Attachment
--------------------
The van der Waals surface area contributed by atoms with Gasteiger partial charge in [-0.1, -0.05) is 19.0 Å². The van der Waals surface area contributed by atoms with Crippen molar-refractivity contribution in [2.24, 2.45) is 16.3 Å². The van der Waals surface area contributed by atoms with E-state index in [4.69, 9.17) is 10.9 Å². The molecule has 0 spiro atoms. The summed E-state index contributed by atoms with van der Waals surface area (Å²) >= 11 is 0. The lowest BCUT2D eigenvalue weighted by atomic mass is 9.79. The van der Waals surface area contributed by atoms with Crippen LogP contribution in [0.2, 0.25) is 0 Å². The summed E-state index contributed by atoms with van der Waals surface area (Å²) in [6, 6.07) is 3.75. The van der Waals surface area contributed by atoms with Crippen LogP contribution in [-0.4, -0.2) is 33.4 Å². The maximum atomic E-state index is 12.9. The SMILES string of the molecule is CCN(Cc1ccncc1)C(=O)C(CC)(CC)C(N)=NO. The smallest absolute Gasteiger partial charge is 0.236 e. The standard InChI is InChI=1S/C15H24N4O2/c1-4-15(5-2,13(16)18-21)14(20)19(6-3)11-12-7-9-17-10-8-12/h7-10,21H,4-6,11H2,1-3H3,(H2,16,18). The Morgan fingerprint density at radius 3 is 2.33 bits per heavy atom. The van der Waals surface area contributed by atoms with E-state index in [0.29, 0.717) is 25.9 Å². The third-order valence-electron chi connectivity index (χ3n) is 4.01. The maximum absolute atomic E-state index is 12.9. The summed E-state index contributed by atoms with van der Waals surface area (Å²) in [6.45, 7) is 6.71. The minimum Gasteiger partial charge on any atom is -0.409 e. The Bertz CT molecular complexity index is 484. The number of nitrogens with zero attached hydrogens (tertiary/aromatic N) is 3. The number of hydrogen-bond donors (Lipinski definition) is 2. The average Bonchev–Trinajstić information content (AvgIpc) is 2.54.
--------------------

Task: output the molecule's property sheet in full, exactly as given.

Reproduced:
The van der Waals surface area contributed by atoms with Gasteiger partial charge in [-0.1, -0.05) is 19.0 Å². The van der Waals surface area contributed by atoms with Crippen molar-refractivity contribution in [2.24, 2.45) is 16.3 Å². The van der Waals surface area contributed by atoms with E-state index in [4.69, 9.17) is 10.9 Å². The molecule has 0 spiro atoms. The summed E-state index contributed by atoms with van der Waals surface area (Å²) >= 11 is 0. The lowest BCUT2D eigenvalue weighted by atomic mass is 9.79. The van der Waals surface area contributed by atoms with Crippen LogP contribution in [0.2, 0.25) is 0 Å². The summed E-state index contributed by atoms with van der Waals surface area (Å²) in [6, 6.07) is 3.75. The van der Waals surface area contributed by atoms with Crippen LogP contribution in [-0.4, -0.2) is 33.4 Å². The maximum atomic E-state index is 12.9. The SMILES string of the molecule is CCN(Cc1ccncc1)C(=O)C(CC)(CC)C(N)=NO. The smallest absolute Gasteiger partial charge is 0.236 e. The standard InChI is InChI=1S/C15H24N4O2/c1-4-15(5-2,13(16)18-21)14(20)19(6-3)11-12-7-9-17-10-8-12/h7-10,21H,4-6,11H2,1-3H3,(H2,16,18). The Morgan fingerprint density at radius 3 is 2.33 bits per heavy atom. The van der Waals surface area contributed by atoms with E-state index in [0.29, 0.717) is 25.9 Å². The third-order valence-electron chi connectivity index (χ3n) is 4.01. The maximum absolute atomic E-state index is 12.9. The summed E-state index contributed by atoms with van der Waals surface area (Å²) in [6.45, 7) is 6.71. The minimum Gasteiger partial charge on any atom is -0.409 e. The Bertz CT molecular complexity index is 484. The number of nitrogens with zero attached hydrogens (tertiary/aromatic N) is 3. The number of hydrogen-bond donors (Lipinski definition) is 2. The average Bonchev–Trinajstić information content (AvgIpc) is 2.54.